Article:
Amid easing inflation, BSP cuts key interest rate
The central bank yesterday reduced its key interest rate by a quarter of a percentage point—as expected by market watchers—resisting pressures to implement deeper cuts in the wake of disappointing second quarter economic growth figures announced by the government earlier in the day.
In a briefing, Bangko Sentral ng Pilipinas Governor Benjamin Diokno said the Monetary Board had decided to cut the interest rate on the BSP’s overnight reverse repurchase facility by 25 basis points to 4.25 percent “based on the assessment that price pressures have continued to ease since the previous meeting.”
“Latest baseline forecasts of the BSP indicate that inflation remains likely to settle within the inflation target of 3 percent, plus or minus 1 percentage point for 2019 up to 2021,” he said, adding that inflation expectations “have also moderated further to levels consistent with the inflation target based on the BSP’s survey of private sector economists.”
Today’s decision marks the second rate cut implemented by the central bank this year after a similar 25-basis point reduction in interest rates in May. The monetary authority also recently concluded a 2-percentage point cut in banks’ reserve requirements staggered over a three-month period in an effort to buttress the country’s flagging economic growth with fresh cash.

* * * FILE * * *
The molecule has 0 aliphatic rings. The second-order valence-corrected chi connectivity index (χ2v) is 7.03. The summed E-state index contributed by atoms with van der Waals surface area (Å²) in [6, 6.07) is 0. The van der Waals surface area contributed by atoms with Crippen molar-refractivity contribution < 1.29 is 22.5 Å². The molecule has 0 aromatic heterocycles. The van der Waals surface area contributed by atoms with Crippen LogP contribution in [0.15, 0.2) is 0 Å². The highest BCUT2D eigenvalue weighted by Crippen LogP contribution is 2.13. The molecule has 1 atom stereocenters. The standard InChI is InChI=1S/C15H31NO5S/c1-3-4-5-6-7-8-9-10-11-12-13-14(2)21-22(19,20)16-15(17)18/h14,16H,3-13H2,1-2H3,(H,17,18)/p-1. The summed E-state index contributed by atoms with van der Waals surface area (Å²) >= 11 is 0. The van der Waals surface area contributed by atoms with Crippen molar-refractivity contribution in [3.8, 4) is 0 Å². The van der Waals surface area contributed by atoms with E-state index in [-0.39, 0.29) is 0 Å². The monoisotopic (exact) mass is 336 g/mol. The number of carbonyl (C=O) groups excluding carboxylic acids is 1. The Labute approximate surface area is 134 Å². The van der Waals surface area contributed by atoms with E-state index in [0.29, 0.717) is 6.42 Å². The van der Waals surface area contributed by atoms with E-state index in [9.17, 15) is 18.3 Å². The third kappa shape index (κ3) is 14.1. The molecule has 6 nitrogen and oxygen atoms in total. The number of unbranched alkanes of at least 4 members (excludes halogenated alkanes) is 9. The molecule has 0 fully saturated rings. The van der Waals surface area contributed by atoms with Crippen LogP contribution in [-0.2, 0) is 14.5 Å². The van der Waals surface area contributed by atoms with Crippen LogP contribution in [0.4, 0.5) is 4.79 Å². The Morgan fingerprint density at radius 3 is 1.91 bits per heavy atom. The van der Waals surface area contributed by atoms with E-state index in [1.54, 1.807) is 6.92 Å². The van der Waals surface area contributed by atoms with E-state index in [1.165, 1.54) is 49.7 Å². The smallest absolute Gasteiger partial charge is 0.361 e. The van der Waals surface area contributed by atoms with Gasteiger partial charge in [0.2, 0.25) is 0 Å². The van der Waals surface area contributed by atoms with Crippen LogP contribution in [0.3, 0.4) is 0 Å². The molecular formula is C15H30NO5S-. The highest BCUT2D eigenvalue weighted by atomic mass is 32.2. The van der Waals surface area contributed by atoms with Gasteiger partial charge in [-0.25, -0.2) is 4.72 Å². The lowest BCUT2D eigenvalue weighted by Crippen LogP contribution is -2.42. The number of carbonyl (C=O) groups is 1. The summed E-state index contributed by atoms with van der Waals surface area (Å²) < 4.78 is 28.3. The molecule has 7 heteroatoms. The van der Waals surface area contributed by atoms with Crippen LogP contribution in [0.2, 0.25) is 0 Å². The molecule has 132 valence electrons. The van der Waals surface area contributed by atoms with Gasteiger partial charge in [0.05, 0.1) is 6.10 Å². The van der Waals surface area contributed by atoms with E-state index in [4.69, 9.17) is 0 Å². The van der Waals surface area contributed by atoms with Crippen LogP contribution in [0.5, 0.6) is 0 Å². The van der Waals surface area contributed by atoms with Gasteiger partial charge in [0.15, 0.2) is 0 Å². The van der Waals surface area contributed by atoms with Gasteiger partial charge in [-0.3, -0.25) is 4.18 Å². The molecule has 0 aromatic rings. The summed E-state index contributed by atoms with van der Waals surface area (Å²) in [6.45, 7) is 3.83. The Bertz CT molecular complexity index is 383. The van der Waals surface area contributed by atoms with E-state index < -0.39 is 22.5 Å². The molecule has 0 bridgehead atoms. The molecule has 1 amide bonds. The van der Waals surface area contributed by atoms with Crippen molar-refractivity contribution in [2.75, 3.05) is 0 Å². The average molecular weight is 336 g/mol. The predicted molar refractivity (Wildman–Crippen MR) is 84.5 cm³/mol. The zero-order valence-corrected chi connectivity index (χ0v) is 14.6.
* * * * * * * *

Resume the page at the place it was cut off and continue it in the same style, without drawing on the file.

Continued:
The Philippine economy grew by only 5.5 percent in the second quarter, slowing further from the already disappointing pace of 5.6 percent recorded in the first three months of 2019. Authorities attributed the slowdown to the delayed passage of this year’s national budget with constrained public spending — a phenomenon that the central bank hopes to help counteract with looser monetary policy.
Diokno added that Thursday’s rate cut decision was supported by the assessment that the “risks to the inflation outlook continue to be seen as broadly balanced for 2019 and 2020, while they are seen to tilt to the downside for 2021.”
“Weaker global economic prospects continue to temper the inflation outlook,” he said in a press briefing. “The potential adverse effects of a prolonged El Niño episode to inflation have subsided.”
The Monetary Board also noted that prospects for global economic activity were likely to remain weak amid sustained trade tensions among major economies.
“Domestically, the outlook for growth continues to be firm on the back of a projected recovery in household spending and the accelerated implementation of the government’s infrastructure spending program, after the delay in expenditures due to the legislative impasse in the approval of the budget in January to April 2019,” he said.
The central bank chief explained that the benign inflation outlook provided room for further reduction in the policy rate as a preemptive move against the risks associated with weakening global growth.
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